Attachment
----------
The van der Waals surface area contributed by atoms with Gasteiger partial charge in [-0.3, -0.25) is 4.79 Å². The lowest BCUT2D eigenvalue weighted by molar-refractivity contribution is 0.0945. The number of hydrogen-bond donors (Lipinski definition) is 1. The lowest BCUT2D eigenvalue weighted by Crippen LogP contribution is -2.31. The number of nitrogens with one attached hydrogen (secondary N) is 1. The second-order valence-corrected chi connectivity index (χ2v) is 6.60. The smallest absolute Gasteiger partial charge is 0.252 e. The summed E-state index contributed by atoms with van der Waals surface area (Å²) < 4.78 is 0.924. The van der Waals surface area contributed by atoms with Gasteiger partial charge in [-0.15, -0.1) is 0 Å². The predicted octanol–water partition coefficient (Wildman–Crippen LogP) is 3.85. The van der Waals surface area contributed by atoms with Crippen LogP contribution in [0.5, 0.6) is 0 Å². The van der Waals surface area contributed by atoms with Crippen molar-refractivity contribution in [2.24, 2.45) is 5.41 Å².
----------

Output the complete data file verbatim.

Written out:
The van der Waals surface area contributed by atoms with Gasteiger partial charge in [-0.3, -0.25) is 4.79 Å². The lowest BCUT2D eigenvalue weighted by molar-refractivity contribution is 0.0945. The number of hydrogen-bond donors (Lipinski definition) is 1. The lowest BCUT2D eigenvalue weighted by Crippen LogP contribution is -2.31. The number of nitrogens with one attached hydrogen (secondary N) is 1. The second-order valence-corrected chi connectivity index (χ2v) is 6.60. The smallest absolute Gasteiger partial charge is 0.252 e. The summed E-state index contributed by atoms with van der Waals surface area (Å²) < 4.78 is 0.924. The van der Waals surface area contributed by atoms with Gasteiger partial charge in [-0.15, -0.1) is 0 Å². The predicted octanol–water partition coefficient (Wildman–Crippen LogP) is 3.85. The van der Waals surface area contributed by atoms with Crippen LogP contribution in [0.5, 0.6) is 0 Å². The van der Waals surface area contributed by atoms with Crippen molar-refractivity contribution in [2.24, 2.45) is 5.41 Å².